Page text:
Chicago corn edged lower on Monday as the market took a breather from a drought-driven rally that lifted prices to an all-time high in the last session and intensified fears of a food supply crisis.
Analysts said the market will be focused on demand rationing as prices are expected to remain high due to tight supplies of new-crop corn, which has gained 60 percent since mid-June.
Soybeans slid nearly 1 percent after rising on Friday, while wheat extended losses to nearly 4 percent over two sessions on smaller-than-expected cuts in global wheat production.
"It is a little bit of profit-taking today and we are seeing a bit of a buy the rumour and sell the fact scenario," said Luke Mathews, a commodities strategist at the Commonwealth Bank of Australia.
"The fundamental picture is very bullish as the U.S. and global corn supplies are critically tight."
Chicago Board of Trade new-crop December corn fell 0.74 percent to $8.03-1/4 a bushel by 1030 GMT and November soy also lost 0.88 percent to $16.28-3/4 a bushel. September wheat lost 1.36 percent to $8.73-1/4 a bushel.
The front-month corn contract hit a record high of $8.43-3/4 a bushel on Friday. Benchmark November milling wheat on the Paris-based futures market was down 4.50 euros or 1.70 percent at 259.50 euros a tonne.
On Friday, the U.S. Department of Agriculture (USDA) cut corn production in the United States by 17 percent, in its first survey-based report detailing damage from the country's drought, intensifying fears that the world is heading for a repeat of the 2008 food supply crisis.
The USDA pegged the U.S. corn yield at 123.4 bushels per acre, below the average trade estimate of 127.3 bushels and down from its July estimate of 146 bushels. The department has now slashed the corn yield by a total 42.6 bushels in two months.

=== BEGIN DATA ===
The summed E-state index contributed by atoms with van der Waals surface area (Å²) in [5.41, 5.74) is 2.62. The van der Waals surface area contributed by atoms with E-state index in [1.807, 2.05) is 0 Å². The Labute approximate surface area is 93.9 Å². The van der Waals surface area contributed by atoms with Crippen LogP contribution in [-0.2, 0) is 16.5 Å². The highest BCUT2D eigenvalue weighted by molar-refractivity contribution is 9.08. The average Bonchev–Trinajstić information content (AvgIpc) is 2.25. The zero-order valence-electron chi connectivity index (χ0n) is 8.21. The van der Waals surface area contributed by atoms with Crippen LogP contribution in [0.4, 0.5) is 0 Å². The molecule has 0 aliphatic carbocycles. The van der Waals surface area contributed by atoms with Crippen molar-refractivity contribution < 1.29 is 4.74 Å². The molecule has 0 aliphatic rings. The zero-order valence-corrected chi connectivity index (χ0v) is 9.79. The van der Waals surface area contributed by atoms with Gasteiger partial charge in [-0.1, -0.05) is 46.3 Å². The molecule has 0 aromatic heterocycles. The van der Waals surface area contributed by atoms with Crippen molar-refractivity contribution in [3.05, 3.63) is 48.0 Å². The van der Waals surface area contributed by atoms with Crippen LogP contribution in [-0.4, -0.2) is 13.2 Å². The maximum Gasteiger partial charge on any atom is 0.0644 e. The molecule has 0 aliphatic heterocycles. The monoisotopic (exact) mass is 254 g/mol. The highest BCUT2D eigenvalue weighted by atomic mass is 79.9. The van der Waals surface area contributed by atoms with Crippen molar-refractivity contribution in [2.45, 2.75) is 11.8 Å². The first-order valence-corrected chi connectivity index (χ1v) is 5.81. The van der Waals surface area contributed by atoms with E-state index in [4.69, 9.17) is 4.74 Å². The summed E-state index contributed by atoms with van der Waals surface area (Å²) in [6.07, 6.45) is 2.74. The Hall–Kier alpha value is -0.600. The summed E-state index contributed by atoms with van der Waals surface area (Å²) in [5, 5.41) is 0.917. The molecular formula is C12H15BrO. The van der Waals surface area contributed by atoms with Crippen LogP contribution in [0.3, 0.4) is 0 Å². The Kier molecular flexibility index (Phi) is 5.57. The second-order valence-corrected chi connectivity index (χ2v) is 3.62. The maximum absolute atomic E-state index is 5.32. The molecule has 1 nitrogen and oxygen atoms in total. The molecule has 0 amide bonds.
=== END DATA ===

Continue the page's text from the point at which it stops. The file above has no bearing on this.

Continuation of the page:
The aggressive stance of the USDA reflected the severity of the damage from the drought that is centered in the U.S. Midwest farm belt, which grows 75 percent of the country's corn and soy crops that are used for food, feed and biofuels.
"There was obviously some severe crop damage," said Erin FitzPatrick, an analyst at Rabobank.
"We will move towards demand rationing now. We need to see some serious demand rationing across the board and that includes the ethanol sector and biofuels sector."
The rally in grain prices has renewed the food-versus-fuel debate centered on the U.S. ethanol mandate as 40 percent of the corn crop will be made into fuel for cars and trucks.
France, the United States and G20 president Mexico will hold a conference call at the end of August to discuss whether an emergency international meeting is required to tackle soaring grain prices caused by the worst U.S. drought in half a century.
"According to the estimates of the USDA, the high prices are also ensuring that only 4.5 billion bushels of corn will be used this year for ethanol production, 400 million bushels less than was forecast just last month," Germany's Commerzbank said in a statement.
"The government is now also considering revising its ambitious targets for the use of biofuels. Any decision to relax the ethanol guidelines could put the price under sustained and considerable pressure."
The wheat market has come under pressure as the USDA raised its estimates for U.S. production and ending stocks while keeping exports unchanged. Wheat prices have dropped for the last three weeks but are up more than 40 percent since mid-June.
The market was also pressured by smaller-than-expected cuts in global wheat production, especially in Russia, despite inclement weather dimming eastern Europe crop prospects.
USDA cut wheat production in the former Soviet Union states by 5.6 million tonnes to 82.96 million, and dropped Russian output by 6 million tonnes to 43 million.
There have been persistent rumours that Russia could curb exports to preserve supplies, as it did in 2010 when its crops were devastated by a drought. But over the weekend, Egypt, the world's biggest wheat importer, bought 120,000 tonnes of Russian wheat.
The USDA U.S. corn production this year was cut to 10.779 billion bushels, below trade estimates for 11.026 billion. The soy crop was pegged at 2.692 billion bushels, below estimates for 2.817 billion. The department pegged the soybean yield at 36.1 bushels per acre, below expectations for 37.8 bushels.